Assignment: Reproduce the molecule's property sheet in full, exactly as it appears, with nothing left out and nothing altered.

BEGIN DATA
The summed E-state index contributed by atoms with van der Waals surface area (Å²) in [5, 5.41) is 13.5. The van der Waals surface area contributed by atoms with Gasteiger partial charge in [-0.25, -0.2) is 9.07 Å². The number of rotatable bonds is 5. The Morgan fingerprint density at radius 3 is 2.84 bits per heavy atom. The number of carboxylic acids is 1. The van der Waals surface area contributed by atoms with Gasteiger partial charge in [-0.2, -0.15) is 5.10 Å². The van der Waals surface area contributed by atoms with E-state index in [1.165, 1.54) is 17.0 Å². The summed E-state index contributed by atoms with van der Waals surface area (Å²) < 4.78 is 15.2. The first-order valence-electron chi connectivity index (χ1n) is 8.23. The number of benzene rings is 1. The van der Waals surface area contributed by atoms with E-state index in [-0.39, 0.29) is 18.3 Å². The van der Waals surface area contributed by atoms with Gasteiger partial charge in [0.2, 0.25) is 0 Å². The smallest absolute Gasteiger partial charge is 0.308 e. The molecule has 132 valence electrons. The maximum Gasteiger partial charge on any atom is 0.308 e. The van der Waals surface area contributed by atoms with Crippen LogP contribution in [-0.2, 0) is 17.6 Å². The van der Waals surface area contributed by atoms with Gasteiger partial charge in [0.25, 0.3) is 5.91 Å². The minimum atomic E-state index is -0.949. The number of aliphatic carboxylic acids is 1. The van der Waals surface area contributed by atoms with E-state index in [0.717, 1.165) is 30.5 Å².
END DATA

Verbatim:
The summed E-state index contributed by atoms with van der Waals surface area (Å²) in [5, 5.41) is 13.5. The van der Waals surface area contributed by atoms with Gasteiger partial charge in [-0.25, -0.2) is 9.07 Å². The number of rotatable bonds is 5. The Morgan fingerprint density at radius 3 is 2.84 bits per heavy atom. The number of carboxylic acids is 1. The van der Waals surface area contributed by atoms with Gasteiger partial charge in [-0.2, -0.15) is 5.10 Å². The van der Waals surface area contributed by atoms with E-state index in [1.165, 1.54) is 17.0 Å². The summed E-state index contributed by atoms with van der Waals surface area (Å²) < 4.78 is 15.2. The first-order valence-electron chi connectivity index (χ1n) is 8.23. The number of benzene rings is 1. The van der Waals surface area contributed by atoms with E-state index in [-0.39, 0.29) is 18.3 Å². The van der Waals surface area contributed by atoms with Gasteiger partial charge in [0.2, 0.25) is 0 Å². The smallest absolute Gasteiger partial charge is 0.308 e. The molecule has 132 valence electrons. The maximum Gasteiger partial charge on any atom is 0.308 e. The van der Waals surface area contributed by atoms with Crippen LogP contribution in [-0.2, 0) is 17.6 Å². The van der Waals surface area contributed by atoms with Gasteiger partial charge in [0.25, 0.3) is 5.91 Å². The minimum atomic E-state index is -0.949. The number of aliphatic carboxylic acids is 1. The van der Waals surface area contributed by atoms with E-state index in [0.717, 1.165) is 30.5 Å².